With "Guardians of Middle-earth" already a hit, the publisher just unveiled the DC Comics-based "Infinite Crisis." This game allows five players to choose a superhero or supervillain and team up to battle against another team in unique environments based on six alternate universes.
Inspired by the "Infinite Crisis" comic books, this game's original story has the barriers between the different dimensions of the DC Multiverse being torn apart. That opens up six variations of each character -- such as a steampunk-themed Gaslight Catwoman and a bloodsucking Nightmare Batman.
Each character will have unique combat abilities and weapons. The game will launch with a dozen characters, including Flash, Gaslight Joker, Green Lantern, Poison Ivy, Wonder Woman and Doomsday, and three maps. Turbine, the developer, says it will regularly expand the universe with new maps and characters.
'Battlefield 4' (Electronic Arts/DICE, fall 2013)
While Electronic Arts' "Medal of Honor Warfighter" failed to connect with the first-person shooter fan base last fall, the publisher's "Battlefield" franchise remains one of its strongest. "Battlefield 4" is taking advantage of the new Frostbite 3 engine to bring what the developer promises is the next generation of shooter games this fall.
The Swedish developer isn't talking about the game's new multiplayer options, but it offered a live demo of the game's single-player campaign on a movie theater screen. The game's action will send a team of U.S. soldiers, called the Tombstone Squad, to photorealistic locales such as Azerbaijan, Russia and China as they battle a new global threat.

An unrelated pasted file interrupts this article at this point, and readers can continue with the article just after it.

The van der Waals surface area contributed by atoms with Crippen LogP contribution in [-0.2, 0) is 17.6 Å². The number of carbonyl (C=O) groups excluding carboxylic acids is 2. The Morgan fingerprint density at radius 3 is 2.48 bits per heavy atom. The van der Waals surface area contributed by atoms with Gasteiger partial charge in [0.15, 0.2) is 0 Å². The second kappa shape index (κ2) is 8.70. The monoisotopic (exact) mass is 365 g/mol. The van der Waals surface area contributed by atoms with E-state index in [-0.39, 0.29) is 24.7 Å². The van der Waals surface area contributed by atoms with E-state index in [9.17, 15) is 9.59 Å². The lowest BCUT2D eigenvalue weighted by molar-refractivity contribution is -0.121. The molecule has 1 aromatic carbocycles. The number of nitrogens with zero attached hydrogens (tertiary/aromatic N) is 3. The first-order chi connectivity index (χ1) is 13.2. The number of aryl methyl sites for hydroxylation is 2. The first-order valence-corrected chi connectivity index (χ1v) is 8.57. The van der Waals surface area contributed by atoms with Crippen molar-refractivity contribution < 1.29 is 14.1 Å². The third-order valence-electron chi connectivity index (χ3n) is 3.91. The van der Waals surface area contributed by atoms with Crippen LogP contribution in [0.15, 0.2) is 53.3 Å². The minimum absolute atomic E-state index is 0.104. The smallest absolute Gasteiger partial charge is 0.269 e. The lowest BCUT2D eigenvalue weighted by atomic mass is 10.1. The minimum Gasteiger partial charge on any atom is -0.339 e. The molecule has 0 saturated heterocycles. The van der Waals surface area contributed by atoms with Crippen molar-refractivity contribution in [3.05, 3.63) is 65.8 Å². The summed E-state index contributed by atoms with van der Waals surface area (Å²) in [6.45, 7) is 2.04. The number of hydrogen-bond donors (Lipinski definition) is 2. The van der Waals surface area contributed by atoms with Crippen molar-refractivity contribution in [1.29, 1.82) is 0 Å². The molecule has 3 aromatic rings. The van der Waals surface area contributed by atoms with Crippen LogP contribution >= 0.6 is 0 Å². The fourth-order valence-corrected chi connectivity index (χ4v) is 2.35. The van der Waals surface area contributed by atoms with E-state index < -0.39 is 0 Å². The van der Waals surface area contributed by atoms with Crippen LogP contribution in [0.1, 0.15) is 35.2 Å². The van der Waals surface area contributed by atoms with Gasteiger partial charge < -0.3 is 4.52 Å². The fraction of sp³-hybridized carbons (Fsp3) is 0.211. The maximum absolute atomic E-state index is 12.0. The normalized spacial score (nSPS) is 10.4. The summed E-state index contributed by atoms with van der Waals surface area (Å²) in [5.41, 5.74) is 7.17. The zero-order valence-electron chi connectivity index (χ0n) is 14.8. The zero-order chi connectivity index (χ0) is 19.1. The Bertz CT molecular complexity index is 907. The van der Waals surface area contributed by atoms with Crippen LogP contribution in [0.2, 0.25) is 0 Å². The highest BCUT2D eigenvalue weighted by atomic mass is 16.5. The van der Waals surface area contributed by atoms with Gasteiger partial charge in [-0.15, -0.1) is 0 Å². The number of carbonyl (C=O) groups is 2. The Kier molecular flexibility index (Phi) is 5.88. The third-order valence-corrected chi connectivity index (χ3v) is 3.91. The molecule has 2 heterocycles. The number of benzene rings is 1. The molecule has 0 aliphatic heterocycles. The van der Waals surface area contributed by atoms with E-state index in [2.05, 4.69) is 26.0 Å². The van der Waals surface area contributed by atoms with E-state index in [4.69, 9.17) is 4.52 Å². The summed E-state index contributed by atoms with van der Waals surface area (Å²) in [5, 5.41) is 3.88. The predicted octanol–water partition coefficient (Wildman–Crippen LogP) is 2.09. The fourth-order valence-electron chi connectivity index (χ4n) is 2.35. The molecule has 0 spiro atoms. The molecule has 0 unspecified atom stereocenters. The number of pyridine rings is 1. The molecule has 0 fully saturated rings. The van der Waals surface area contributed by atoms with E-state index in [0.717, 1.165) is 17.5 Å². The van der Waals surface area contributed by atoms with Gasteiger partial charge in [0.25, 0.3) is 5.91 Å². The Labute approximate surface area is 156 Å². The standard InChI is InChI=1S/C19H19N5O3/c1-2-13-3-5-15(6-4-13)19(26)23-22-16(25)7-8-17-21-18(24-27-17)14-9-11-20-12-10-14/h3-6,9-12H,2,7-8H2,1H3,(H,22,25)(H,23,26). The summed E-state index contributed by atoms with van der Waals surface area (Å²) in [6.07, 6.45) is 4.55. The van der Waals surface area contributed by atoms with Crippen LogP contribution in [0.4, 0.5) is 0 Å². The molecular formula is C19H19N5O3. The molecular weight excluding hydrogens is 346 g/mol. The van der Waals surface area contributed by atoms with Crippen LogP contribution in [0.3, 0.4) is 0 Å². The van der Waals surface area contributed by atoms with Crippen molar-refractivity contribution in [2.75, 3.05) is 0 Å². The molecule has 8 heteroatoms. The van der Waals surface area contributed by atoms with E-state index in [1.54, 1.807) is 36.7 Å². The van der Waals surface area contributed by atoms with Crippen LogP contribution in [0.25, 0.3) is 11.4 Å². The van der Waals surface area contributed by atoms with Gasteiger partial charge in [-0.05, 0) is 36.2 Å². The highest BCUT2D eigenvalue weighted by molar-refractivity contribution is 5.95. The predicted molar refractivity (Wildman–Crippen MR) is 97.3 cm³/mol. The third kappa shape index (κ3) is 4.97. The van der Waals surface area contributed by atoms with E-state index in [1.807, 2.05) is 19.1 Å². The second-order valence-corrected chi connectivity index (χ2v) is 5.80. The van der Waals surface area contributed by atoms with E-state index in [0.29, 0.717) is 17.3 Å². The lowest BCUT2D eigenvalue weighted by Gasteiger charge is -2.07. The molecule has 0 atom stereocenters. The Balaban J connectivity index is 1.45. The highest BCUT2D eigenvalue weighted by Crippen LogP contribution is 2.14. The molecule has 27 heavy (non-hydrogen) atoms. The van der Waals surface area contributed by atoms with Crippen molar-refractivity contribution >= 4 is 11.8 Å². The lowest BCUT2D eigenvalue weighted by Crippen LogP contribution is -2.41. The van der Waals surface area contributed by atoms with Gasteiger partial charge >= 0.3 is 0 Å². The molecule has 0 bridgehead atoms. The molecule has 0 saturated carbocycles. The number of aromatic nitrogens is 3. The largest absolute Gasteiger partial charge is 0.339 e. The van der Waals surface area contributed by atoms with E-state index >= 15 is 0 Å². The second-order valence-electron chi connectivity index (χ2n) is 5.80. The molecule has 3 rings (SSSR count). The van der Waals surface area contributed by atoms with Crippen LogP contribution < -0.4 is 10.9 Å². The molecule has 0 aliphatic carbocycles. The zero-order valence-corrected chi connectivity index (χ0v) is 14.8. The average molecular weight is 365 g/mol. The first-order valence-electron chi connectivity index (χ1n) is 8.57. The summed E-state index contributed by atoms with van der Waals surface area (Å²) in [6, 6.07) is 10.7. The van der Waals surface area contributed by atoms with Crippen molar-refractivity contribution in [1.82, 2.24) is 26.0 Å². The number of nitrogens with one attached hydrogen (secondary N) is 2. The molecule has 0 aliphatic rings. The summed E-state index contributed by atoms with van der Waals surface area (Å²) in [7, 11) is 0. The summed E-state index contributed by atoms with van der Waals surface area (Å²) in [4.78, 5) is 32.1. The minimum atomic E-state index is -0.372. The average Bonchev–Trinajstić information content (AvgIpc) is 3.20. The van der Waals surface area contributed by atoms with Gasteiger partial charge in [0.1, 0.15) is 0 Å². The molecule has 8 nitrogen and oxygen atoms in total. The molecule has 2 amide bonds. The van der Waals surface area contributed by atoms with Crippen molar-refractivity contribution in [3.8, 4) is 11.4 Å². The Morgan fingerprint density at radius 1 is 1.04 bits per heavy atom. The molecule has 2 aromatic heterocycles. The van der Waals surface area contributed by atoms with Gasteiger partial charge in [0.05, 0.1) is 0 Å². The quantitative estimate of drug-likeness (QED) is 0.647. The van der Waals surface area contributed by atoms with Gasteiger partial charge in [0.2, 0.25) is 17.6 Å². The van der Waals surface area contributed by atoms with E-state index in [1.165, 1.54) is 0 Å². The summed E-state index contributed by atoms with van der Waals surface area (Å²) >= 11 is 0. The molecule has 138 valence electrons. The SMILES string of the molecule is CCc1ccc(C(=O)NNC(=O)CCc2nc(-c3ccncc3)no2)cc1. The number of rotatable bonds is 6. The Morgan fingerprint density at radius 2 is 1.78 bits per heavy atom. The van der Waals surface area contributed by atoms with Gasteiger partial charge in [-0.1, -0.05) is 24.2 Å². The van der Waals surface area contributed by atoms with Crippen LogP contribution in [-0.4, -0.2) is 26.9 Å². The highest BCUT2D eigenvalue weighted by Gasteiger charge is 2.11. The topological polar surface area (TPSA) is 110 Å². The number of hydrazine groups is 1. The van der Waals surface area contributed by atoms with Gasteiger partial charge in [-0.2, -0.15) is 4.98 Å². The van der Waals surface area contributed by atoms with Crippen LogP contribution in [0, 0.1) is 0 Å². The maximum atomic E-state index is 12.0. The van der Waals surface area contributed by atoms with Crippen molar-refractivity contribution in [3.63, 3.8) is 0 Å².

The gameplay features a more Hollywood style of action, upping the ante with heavily armed (Russian and Chinese) enemies and tense life-or-death scenarios. This franchise has succeeded on the strength of its wide-open multiplayer battlefields, and this version appears to offer even more open environments and freedom of exploration.
'Thief' (Square Enix/Eidos Montreal, 2014)
Developer Eidos Montreal is bringing back a classic first-person action game with "Thief."
After successfully moving the futuristic sci-fi "Deus Ex" action franchise forward with "Human Revolution" last year, the studio is going back in time with the fourth installment of "Thief." The game is a reimagining of the stealth gaming franchise rather than merely a sequel.
Players will once again take on the role of Garrett, a master thief, and explore a fantasy steampunk world brought to life for next-generation consoles. This story-driven game isn't about shooting, or even killing. In fact, like Arkane Studios' "Dishonored" last year, the entire game can be played without killing anyone.
Garrett uses his stealth and cunning to traverse the city's shadows and achieve various objectives, which, of course, include stealing priceless items. He also has an assortment of weapons, such as specialized arrows and swords.
The developer, which most recently worked on the multiplayer gameplay for "Tomb Raider," promises this game will have mainstream appeal while offering new challenges for hard-core fans of the franchise.